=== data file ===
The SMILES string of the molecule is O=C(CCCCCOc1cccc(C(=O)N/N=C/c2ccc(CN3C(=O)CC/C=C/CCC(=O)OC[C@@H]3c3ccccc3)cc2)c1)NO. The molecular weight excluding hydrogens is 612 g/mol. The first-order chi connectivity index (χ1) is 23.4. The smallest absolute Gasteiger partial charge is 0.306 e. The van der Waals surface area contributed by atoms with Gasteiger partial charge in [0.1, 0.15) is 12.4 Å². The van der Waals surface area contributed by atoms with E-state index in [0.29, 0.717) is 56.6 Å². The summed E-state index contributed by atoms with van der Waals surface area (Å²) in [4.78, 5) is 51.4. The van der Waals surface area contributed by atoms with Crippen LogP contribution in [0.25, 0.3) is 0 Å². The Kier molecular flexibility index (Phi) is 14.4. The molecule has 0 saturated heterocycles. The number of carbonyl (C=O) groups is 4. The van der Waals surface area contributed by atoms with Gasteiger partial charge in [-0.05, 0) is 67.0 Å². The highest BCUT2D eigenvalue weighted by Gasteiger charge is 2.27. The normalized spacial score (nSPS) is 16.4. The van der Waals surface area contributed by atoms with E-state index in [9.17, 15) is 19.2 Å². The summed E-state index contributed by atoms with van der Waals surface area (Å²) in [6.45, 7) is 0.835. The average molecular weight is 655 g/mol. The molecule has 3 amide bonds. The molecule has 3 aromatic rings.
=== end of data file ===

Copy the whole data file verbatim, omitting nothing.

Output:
The SMILES string of the molecule is O=C(CCCCCOc1cccc(C(=O)N/N=C/c2ccc(CN3C(=O)CC/C=C/CCC(=O)OC[C@@H]3c3ccccc3)cc2)c1)NO. The molecular weight excluding hydrogens is 612 g/mol. The first-order chi connectivity index (χ1) is 23.4. The smallest absolute Gasteiger partial charge is 0.306 e. The van der Waals surface area contributed by atoms with Gasteiger partial charge in [0.1, 0.15) is 12.4 Å². The van der Waals surface area contributed by atoms with E-state index in [0.29, 0.717) is 56.6 Å². The summed E-state index contributed by atoms with van der Waals surface area (Å²) in [4.78, 5) is 51.4. The van der Waals surface area contributed by atoms with Crippen LogP contribution in [0.25, 0.3) is 0 Å². The Kier molecular flexibility index (Phi) is 14.4. The molecule has 0 saturated heterocycles. The number of carbonyl (C=O) groups is 4. The van der Waals surface area contributed by atoms with Gasteiger partial charge in [-0.05, 0) is 67.0 Å². The highest BCUT2D eigenvalue weighted by Gasteiger charge is 2.27. The normalized spacial score (nSPS) is 16.4. The van der Waals surface area contributed by atoms with E-state index in [9.17, 15) is 19.2 Å². The summed E-state index contributed by atoms with van der Waals surface area (Å²) in [6.45, 7) is 0.835. The average molecular weight is 655 g/mol. The molecule has 3 amide bonds. The molecule has 3 aromatic rings.